Drought Tolerant Microorganisms to Promote the Growth of Finger Millet (Eleusine coracana) under Drought Conditions
Finger millet (Eleusine coracana (L.) Gaertn) is an important food crop mostly grown in semi-arid and arid regions of Sri Lanka under adverse soil and climatic conditions as rain fed crops. Although, finger millet performs better under extreme environmental conditions such as inadequate soil moisture levels, drought is identified as the major abiotic stress that leads to growth reductions and yield loss. Plant growth-promoting rhizobacteria and fungi are able to promote the growth of plants under stress conditions through the stress defensing capabilities. Therefore, this attempt was to introduce efficient microbial consortia with drought tolerant, Indole Acetic Acid (IAA)- producing, phosphate-dissolving and nitrogen-fixing capabilities which can enhance the growth and yield of finger millet cultivation under drought conditions. Plant growth-promoting bacteria and fungi were isolated from rhizospheres of finger millet plants growing in intermediate zone of Sri Lanka. The isolates were screened for their drought tolerance, nitrogen-fixing ability, phosphatesolubilising ability and IAA-producing ability in vitro. A phosphate-solubilising Penicillium sp., a phosphate-solubilising Rhizomucor sp., an IAA-producing Rhizopus sp., two IAA-producing Rhizomucor spp. and seven nitrogen-fixing bacterial species (unidentified) were isolated from the rhizosphere of drought tolerant finger millet plant samples. Rhizosphere of finger millet plants were inoculated with isolated drought tolerant plant growth-promoting bacteria and fungi under artificially created soil moisture deficit conditions. Inoculation of rhizosphere of finger millet plants with isolated crop specific beneficial microorganisms resulted in increased average shoot height, flag leaf width, root length, number of green leaves per plant and early inflorescence compared to the non-inoculated control finger millet plants. Treated 55% of finger millet plants bore panicles after 39 days of the first microbial application while only 25% of the non-treated finger millet plants bore panicles. The results suggest the beneficial effects of inoculating bacterial and fungal consortia towards drought tolerance in finger millet plants.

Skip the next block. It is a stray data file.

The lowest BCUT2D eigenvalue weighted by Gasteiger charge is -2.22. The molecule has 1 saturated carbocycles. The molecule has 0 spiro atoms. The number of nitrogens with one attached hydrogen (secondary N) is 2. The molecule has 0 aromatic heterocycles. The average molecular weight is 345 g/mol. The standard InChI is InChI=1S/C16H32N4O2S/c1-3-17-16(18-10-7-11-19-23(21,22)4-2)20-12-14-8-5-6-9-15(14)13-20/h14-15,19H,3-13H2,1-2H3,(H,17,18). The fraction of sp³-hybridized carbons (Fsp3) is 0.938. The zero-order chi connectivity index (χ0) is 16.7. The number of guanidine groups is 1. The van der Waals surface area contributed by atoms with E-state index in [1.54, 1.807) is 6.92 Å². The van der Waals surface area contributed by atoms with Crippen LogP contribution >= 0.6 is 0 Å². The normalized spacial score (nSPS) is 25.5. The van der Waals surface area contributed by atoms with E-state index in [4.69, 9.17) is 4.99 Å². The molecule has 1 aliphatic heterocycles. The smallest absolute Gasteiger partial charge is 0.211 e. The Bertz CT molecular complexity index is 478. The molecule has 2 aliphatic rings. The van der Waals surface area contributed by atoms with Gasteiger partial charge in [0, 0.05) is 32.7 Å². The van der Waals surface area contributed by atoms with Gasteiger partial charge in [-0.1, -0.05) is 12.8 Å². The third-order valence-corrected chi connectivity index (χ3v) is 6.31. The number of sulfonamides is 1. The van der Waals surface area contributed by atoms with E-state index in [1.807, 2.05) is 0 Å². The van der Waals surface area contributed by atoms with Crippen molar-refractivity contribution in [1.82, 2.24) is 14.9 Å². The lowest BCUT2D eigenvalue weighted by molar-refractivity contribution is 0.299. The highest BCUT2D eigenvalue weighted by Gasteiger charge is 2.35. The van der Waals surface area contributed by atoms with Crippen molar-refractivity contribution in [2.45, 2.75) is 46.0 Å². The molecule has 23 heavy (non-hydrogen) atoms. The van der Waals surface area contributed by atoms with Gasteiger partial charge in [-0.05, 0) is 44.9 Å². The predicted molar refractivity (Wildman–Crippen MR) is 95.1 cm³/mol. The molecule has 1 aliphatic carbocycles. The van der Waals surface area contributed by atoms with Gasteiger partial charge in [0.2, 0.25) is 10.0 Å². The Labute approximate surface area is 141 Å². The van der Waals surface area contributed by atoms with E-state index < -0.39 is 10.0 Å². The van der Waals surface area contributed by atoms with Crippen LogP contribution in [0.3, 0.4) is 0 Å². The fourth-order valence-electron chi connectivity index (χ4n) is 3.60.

Keywords: Drought stress, Microbial consortia, Rhizosphere, Finger millet, Growth